Intended for healthcare professionals

Rapid response to:

Editorials

The quality of health information on the internet

BMJ 2002; 324 doi: https://doi.org/10.1136/bmj.324.7337.557 (Published 09 March 2002) Cite this as: BMJ 2002;324:557

Rapid Response:

Acceptance of websites as references by peer reviewed journals.

Editor-We read with interest the editorial by Purcell et al(1) on the
quality of healthcare information available to patients on the internet.
Healthcare professionals increasingly rely on websites as a source of
information. A possible guide to the quality of information on a
particular site is the acceptance of that site as a reference in an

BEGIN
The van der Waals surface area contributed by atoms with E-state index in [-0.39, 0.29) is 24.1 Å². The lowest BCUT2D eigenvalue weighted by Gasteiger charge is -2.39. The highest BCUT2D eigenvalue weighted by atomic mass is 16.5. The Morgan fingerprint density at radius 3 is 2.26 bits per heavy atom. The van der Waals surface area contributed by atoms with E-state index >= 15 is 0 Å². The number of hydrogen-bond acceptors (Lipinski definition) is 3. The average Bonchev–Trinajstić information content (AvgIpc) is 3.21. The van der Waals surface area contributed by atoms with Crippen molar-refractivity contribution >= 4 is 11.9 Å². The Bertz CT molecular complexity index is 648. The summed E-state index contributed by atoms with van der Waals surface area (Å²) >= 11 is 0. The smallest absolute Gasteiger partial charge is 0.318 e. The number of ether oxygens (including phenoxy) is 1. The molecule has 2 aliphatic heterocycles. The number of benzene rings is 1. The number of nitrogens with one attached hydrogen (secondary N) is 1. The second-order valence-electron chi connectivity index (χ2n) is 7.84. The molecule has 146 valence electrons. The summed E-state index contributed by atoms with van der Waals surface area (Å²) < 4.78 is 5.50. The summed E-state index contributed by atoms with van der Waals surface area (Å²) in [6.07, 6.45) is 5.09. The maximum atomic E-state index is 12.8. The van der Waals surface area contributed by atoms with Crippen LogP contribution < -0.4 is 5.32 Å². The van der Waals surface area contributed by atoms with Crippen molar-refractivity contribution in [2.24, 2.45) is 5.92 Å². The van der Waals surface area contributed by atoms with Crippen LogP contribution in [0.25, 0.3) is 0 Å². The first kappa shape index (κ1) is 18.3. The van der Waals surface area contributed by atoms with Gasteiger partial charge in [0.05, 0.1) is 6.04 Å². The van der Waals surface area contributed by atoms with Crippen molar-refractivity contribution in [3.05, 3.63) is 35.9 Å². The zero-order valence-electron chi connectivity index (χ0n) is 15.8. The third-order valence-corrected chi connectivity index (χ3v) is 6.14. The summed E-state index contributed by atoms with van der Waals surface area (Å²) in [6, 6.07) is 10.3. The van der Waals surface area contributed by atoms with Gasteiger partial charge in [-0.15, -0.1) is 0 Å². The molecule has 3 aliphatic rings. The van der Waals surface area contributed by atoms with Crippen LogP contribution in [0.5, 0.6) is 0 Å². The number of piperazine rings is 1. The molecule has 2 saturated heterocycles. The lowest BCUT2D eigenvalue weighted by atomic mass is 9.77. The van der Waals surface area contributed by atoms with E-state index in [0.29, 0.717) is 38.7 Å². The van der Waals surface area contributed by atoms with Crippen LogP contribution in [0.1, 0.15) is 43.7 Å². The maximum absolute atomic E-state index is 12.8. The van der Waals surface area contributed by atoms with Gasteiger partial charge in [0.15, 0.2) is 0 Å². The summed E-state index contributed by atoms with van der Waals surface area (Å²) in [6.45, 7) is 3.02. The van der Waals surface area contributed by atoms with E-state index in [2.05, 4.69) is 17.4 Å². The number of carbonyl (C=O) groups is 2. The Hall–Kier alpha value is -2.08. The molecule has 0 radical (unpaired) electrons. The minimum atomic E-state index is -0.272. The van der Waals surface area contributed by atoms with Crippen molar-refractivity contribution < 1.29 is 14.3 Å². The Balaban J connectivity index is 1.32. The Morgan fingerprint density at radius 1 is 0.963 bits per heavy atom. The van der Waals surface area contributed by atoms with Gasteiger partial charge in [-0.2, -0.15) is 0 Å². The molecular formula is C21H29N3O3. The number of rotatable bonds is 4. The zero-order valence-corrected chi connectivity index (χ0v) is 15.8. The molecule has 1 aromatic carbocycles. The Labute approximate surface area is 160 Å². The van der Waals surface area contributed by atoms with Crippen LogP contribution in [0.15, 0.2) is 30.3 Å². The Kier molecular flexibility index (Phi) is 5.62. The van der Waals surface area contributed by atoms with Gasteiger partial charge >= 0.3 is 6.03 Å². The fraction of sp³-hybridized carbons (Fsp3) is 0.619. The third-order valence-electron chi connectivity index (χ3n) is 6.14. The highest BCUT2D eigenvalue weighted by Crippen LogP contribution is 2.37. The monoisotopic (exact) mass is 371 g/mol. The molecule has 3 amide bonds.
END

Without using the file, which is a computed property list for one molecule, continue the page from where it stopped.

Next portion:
article in a peer reviewed journal.

We recently surveyed major surgical journals(2) to establish how they
view the use of websites as references. The majority were happy to accept
the use of websites without restriction. However, a few journals were
concerned about the dynamic nature of websites allowing their content to
be changed at a later date. A good previous record or belonging to a
credible organisation were criteria deemed necessary by other editors.

There was no uniform opinion across the journals surveyed. Further
clarity is needed on the issue of websites as references. Defining a
quality standard for such sites is going to be difficult and the use of
any information obtained is best left to the judgement of the individual.

1 Purcell GP, Wilson P, Delamothe T. The quality of health
information on the internet. BMJ 2002:324;557-558

2 White N and Hettiaratchy S. Do websites make suitable references?
Ann R Coll Surg Eng (Suppl) 2001; 83: 169.

Competing interests: No competing interests

19 March 2002
Nicholas White
Senior House Officer
Shehan Hettiaratchy
Department of Plastic Surgery, Charing Cross Hospital, London W6 8RF